The trial of Chicago police officer Jason Van Dyke for killing teenager Laquan McDonald is being delayed over a demand by Van Dyke for the sources of journalist Jamie Kalven, who brought the case to prominence.
Jamie Kalven, an independent journalist in Chicago, brought to light the case of Laquan McDonald, a black teenager who was shot 16 times by a police officer as he walked down a street holding a folding knife. Kalven questioned the official police account of the shooting and revealed the existence of a police dashboard-camera video that documented the episode. Chicago officials were forced to release the video, which showed McDonald, 17, being shot again and again one night in 2014, even after he lay crumpled on the street. Three years later, Kalven finds himself forced back into the case, subpoenaed by lawyers for police officer Jason Van Dyke, who was charged with first-degree murder in McDonald’s death. the New York Times reports.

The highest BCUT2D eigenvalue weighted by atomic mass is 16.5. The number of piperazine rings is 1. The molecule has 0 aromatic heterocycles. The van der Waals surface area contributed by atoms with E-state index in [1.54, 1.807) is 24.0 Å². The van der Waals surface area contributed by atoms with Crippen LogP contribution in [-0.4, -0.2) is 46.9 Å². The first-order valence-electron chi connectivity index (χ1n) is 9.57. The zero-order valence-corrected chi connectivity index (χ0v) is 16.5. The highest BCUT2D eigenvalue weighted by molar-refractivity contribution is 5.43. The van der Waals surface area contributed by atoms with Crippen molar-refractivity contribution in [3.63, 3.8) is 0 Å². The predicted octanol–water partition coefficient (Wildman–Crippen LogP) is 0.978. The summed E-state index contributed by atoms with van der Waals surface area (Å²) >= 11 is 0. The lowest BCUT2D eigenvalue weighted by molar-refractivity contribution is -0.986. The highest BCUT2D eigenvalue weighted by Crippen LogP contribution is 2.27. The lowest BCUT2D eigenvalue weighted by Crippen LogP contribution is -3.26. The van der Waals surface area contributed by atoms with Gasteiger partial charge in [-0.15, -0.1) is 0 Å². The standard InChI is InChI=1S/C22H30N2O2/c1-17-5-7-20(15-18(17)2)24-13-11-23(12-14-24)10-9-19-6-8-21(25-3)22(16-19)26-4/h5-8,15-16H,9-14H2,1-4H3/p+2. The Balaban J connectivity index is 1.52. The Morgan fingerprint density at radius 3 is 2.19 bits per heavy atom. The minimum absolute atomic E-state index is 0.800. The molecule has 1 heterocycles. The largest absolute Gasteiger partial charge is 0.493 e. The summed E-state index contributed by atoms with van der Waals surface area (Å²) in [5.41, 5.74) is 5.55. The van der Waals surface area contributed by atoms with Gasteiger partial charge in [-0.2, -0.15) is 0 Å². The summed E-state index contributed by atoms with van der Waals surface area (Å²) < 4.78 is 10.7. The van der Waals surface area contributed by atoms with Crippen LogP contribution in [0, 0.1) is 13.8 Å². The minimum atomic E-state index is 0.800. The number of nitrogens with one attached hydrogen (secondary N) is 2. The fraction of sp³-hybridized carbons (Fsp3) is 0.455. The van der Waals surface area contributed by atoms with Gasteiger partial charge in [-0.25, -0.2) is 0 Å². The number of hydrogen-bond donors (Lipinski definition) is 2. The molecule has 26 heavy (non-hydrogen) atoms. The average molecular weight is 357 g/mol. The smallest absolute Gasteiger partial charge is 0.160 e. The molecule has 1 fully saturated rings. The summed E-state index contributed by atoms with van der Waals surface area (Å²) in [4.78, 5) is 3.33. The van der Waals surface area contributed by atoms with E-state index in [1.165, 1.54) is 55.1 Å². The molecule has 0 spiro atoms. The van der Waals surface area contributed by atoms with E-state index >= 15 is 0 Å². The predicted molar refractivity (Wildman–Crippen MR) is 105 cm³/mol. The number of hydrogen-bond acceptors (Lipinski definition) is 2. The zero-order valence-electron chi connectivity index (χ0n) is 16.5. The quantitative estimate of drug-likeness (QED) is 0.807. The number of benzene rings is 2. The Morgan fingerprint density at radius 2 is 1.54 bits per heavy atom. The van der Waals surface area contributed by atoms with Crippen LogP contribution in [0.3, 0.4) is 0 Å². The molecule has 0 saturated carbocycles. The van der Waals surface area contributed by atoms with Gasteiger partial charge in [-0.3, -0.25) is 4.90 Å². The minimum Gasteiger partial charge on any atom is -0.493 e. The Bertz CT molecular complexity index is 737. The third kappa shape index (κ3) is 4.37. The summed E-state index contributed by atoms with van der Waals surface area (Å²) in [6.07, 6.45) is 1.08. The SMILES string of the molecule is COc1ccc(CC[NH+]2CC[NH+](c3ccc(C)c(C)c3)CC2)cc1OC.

Kalven has been called to appear next month at a pretrial hearing in which Van Dyke’s lawyers are seeking to learn the source of the information that Kalven published about the shooting long before the video was made public. It is a diversion from the question of Van Dyke’s guilt or innocence, and another delay in the most closely watched murder case in Chicago. Van Dyke has pleaded not guilty but no trial date has been set. Van Dyke’s lawyer suggested that Kalven obtained leaked documents and may have passed along that information to witnesses of the shooting, influencing their accounts to investigators. The fight over Kalven’s sources threatens delaying a trial that many Chicagoans say should have already begun. Kalven, founder of the Invisible Institute, a local news organization, is prepared to fight what he sees as a broadside on his First Amendment rights. His lawyer called the effort an “unjustified fishing expedition.” Kalven said, “I’m not revealing my sources.”